Argentinian director Lucrecia Martel’s 2017 film is a decadent commentary on the colonisation of America and its aftermath.
2017’s Zama marked Lucrecia Martel’s awaited return to feature filmmaking after a nine-year hiatus. Martel intended the film as a homage to the Argentinian writer Antonio di Benedetto, imprisoned and tortured during the military dictatorship of General Rafael Videla, and forced to spend most of his life in exile in Europe. According to Martel, the 1956 book of the same name gave her a real feeling of euphoria, in the sense that she felt that she understood ‘something fundamental about human existence’ — although she didn’t know what it was exactly. She subsequently tried to make a film which reflected this feeling, a film about, in her own words, ‘what time is like when one does not have time anymore, when life is over’.
The eponymous character, Diego de Zama, is indeed a man who does not have time anymore. While his life is not ‘over’, per se, his existence is stuck in a continual loop, a stagnating limbo that mirrors the palpably decadent 18th-century Spanish colony in Paraguay where the film is set. Zama is a Spanish magistrate, avidly waiting to be re-assigned to a post in the city of Lerma, but the more he begs for this promotion, the more it seems to escape him. Like Sisyphus carrying his immense boulder to the top of the hill, only to see it roll back down every time, he waits and waits, his bitter frustration growing painfully into resentment. Martel gradually builds the portrait of this man, who is, in essence, the absolute loser, his frustrated yearnings piling one on top of the other in a very dry but comedic way.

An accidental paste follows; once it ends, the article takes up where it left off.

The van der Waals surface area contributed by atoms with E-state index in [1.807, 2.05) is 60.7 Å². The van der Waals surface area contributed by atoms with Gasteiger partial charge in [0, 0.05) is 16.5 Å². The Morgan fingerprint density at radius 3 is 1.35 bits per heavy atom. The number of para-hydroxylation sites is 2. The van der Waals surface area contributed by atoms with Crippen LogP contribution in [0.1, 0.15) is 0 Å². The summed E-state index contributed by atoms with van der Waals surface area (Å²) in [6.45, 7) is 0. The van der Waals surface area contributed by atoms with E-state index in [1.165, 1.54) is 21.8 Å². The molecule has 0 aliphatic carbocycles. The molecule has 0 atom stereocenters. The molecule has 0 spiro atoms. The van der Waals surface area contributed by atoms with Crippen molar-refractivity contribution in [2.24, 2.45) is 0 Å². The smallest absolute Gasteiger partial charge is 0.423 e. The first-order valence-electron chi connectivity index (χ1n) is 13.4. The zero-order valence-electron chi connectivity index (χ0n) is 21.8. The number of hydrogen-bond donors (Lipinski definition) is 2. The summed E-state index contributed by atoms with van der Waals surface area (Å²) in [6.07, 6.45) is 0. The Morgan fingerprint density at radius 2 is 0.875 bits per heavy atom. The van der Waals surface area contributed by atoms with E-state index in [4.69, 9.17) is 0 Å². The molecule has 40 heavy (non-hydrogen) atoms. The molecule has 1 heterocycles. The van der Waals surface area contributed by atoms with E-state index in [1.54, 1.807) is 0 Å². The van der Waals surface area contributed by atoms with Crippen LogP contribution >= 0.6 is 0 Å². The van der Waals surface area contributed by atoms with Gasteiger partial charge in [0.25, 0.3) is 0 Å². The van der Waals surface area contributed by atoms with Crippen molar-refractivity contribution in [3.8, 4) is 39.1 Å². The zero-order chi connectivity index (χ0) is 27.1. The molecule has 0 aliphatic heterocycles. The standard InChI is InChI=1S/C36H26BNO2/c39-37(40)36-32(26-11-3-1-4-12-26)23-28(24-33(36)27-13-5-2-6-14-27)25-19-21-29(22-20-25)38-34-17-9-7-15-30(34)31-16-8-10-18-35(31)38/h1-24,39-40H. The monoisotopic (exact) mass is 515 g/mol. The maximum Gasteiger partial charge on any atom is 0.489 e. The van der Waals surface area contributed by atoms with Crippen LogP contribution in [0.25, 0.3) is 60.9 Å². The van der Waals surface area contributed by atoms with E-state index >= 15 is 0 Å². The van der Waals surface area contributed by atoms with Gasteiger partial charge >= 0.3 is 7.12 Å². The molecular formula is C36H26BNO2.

Zama is unlucky in every single aspect of his life. He keeps getting thrown out of his various households and ends up living in a dilapidated house for the majority of the film. The object of his desire, the noblewoman Luciana Piñares de Luenga, rumoured to have the most beautiful body in the region, uses Zama for the benefits he can provide as a civil servant, but constantly rebuffs his sexual advances.
Zama’s absolute fiasco of an existence is a close microcosm of the failure that was the Spanish colonisation of America. Indeed, Zama finds himself in the midst of a chaotic panorama: the news from Europe never arrives, the mail goes missing, there is an absolute lack of political coordination, a total neglect from Spain and a cholera epidemic sweeping the land. All of these issues point towards the disastrous administration of the colonies by the Spanish settlers. Every aspect of life is tinted in a decadent sense of ridiculousness. The costumes are degraded, torn and dusty. One can imagine the smell of Zama’s crimson jacket he wears for the entirety of the film. The characters sometimes do not even bother to wear their old white regency wigs on top of their black hair. Martel sees humour in the absurdity of the ‘on-the-ground’ failings of the Spanish colonisation of America. She portrays the Spanish civil servants and noblemen as a horde of incompetent drunkards, and pokes fun at their state of complete disorientation, in a land they do not know and fear, a land where they have unjustly claimed absolute sovereignty and power.
Zama is a decadent commentary on the colonisation of America and its aftermath. The film’s tone sometimes hesitates between absurdist comedy and epic western, but its message is clear: Martel taps directly into the anxiety surrounding the Latin American identity. She chooses to focus on those 18th-century Spanish civil servants who have lost all sense of purpose. We can only watch them at a distance, from our own perspective, smiling as Martel pokes fun at them, as they sink deeper into their own ridiculous decrepitude.
Where to Watch:
In conversation with… Lucrecia Martel on Zama (BFI, 2018, 34:25)